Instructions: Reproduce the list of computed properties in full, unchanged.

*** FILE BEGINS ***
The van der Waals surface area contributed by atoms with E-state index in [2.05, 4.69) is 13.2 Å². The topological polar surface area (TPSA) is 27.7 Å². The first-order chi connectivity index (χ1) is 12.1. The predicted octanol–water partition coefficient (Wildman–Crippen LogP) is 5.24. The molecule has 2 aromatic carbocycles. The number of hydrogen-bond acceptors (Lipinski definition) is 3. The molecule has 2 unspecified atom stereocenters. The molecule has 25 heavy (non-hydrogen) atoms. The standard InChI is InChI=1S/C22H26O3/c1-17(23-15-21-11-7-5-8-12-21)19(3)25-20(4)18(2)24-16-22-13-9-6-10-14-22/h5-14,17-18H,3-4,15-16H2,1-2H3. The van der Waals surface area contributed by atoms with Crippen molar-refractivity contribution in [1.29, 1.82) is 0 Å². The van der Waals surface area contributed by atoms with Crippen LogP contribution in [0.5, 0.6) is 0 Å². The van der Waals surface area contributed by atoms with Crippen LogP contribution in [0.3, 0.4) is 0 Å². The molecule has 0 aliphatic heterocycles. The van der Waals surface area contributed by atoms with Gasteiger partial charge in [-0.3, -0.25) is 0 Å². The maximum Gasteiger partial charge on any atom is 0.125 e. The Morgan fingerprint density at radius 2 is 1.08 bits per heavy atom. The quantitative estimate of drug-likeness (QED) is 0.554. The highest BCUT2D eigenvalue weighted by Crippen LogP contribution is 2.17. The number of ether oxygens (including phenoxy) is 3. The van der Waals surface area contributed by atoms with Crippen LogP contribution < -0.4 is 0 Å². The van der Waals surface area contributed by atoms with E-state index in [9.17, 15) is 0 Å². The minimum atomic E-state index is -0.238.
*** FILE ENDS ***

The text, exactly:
The van der Waals surface area contributed by atoms with E-state index in [2.05, 4.69) is 13.2 Å². The topological polar surface area (TPSA) is 27.7 Å². The first-order chi connectivity index (χ1) is 12.1. The predicted octanol–water partition coefficient (Wildman–Crippen LogP) is 5.24. The molecule has 2 aromatic carbocycles. The number of hydrogen-bond acceptors (Lipinski definition) is 3. The molecule has 2 unspecified atom stereocenters. The molecule has 25 heavy (non-hydrogen) atoms. The standard InChI is InChI=1S/C22H26O3/c1-17(23-15-21-11-7-5-8-12-21)19(3)25-20(4)18(2)24-16-22-13-9-6-10-14-22/h5-14,17-18H,3-4,15-16H2,1-2H3. The van der Waals surface area contributed by atoms with Crippen molar-refractivity contribution in [1.29, 1.82) is 0 Å². The van der Waals surface area contributed by atoms with Crippen LogP contribution in [0.5, 0.6) is 0 Å². The van der Waals surface area contributed by atoms with Crippen LogP contribution in [0.3, 0.4) is 0 Å². The molecule has 0 aliphatic heterocycles. The van der Waals surface area contributed by atoms with Gasteiger partial charge in [-0.3, -0.25) is 0 Å². The maximum Gasteiger partial charge on any atom is 0.125 e. The Morgan fingerprint density at radius 2 is 1.08 bits per heavy atom. The quantitative estimate of drug-likeness (QED) is 0.554. The highest BCUT2D eigenvalue weighted by Crippen LogP contribution is 2.17. The number of ether oxygens (including phenoxy) is 3. The van der Waals surface area contributed by atoms with Crippen LogP contribution < -0.4 is 0 Å². The van der Waals surface area contributed by atoms with E-state index in [9.17, 15) is 0 Å². The minimum atomic E-state index is -0.238.